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The International Space Station had to move to dodge space junk

International Space Station (ISS), computer artwork.
Sciepro
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Getty Images/Science Photo Library RF
International Space Station (ISS), computer artwork.

The International Space Station had to fire its thrusters this week to make sure it avoided space junk in orbit around Earth.

The station fired its thrusters for 5 minutes and 5 seconds in what NASA called a "Pre-Determined Debris Avoidance Maneuver" at 8:25 p.m. ET Monday to increase its distance from a piece of what used to be a Russian satellite.

NASA says the maneuver increased the ISS' altitude between 0.2 and 0.8 of a mile. Without the move, the satellite debris would have come within about 3 miles of the space station.

The fragment in question was from Russia's Cosmos 1408 satellite. Russia destroyed it with a missile in November 2021, creating 1,500 pieces of debris, according to NASA. U.S. officials condemned the anti-satellite missile test, saying it would create hundreds of thousands more pieces of debris in the coming years.

Space junk is a major problem: There are millions of pieces of debris circling Earth, most of it originating from satellite explosions and collisions. And when objects collide with each other, they can create even smaller pieces of debris.

Pieces larger than a millimeter number about 100 million, while objects between 1 cm and 10 cm in diameter number about 500,000, and 25,000 pieces of debris larger than 10 cm are known to exist, NASA says.

Space junk can threaten weather forecasting and GPS

Space junk poses a special threat to satellites, and in turn, services satellites provide such as weather forecasting and GPS.

"It is of particular risk to the United States because the United States is probably the most space-dependent power around," said Saadia Pekkanen, director of the Space Law, Data and Policy program at the University of Washington, in an interview with NPR earlier this year. "Relative to other powers, if anything happens to those satellites, it does affect the civilian, commercial and military capabilities of the United States."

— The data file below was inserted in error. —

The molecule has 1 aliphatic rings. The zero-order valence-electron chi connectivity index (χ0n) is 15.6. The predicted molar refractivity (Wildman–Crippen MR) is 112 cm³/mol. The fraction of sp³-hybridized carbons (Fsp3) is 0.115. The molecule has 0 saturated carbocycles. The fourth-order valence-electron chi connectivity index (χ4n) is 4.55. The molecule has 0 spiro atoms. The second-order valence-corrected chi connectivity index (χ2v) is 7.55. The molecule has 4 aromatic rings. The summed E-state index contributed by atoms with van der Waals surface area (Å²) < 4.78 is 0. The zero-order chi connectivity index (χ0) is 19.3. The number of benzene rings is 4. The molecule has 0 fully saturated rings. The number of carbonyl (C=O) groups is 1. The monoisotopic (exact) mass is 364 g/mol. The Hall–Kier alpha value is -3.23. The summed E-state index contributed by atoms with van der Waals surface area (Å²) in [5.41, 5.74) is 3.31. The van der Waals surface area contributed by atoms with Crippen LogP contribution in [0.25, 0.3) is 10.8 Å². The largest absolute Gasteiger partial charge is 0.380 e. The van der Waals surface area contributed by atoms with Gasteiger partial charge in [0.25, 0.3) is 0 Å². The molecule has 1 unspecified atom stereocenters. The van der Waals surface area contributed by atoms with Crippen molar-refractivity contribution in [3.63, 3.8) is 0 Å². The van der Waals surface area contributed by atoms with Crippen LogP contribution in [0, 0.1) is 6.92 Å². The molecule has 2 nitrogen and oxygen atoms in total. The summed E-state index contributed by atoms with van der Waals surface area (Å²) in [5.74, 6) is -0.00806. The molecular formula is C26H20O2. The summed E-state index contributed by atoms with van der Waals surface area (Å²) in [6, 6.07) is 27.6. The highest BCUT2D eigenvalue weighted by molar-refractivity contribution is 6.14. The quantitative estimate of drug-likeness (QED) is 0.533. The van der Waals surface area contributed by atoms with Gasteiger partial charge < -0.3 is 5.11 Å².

Even very small pieces can be dangerous because of the speeds at which objects are traveling in orbit. Average impact speed is usually 22,000 mph, but can be as high as 33,000 mph.

Debris at altitudes within about 375 miles from the Earth's surface will usually fall back to Earth within several years. But if it's circling at 500 miles or more out, it will likely take hundreds or thousands of years for it to come down.

The International Space Station moves about once a year to get out of the way of dangerous debris. Critical parts of the station can withstand impact of objects as large as 1 cm, according to NASA. The agency didn't specify the size of the Cosmos 1408 fragment that posed a danger.

There are no international binding rules on how to manage and prevent the growth of debris in space, but the U.S., Russia, China, Japan, France and the European Space Agency have all issued guidelines. Chief among them involves designing and operating new spacecraft in a way that won't make the problem worse. There are also new technologies being tested to try to remove debris already out there.

Copyright 2022 NPR. To see more, visit https://www.npr.org.

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James Doubek is an associate editor and reporter for NPR. He frequently covers breaking news for NPR.org and NPR's hourly newscast. In 2018, he reported feature stories for NPR's business desk on topics including electric scooters, cryptocurrency, and small business owners who lost out when Amazon made a deal with Apple.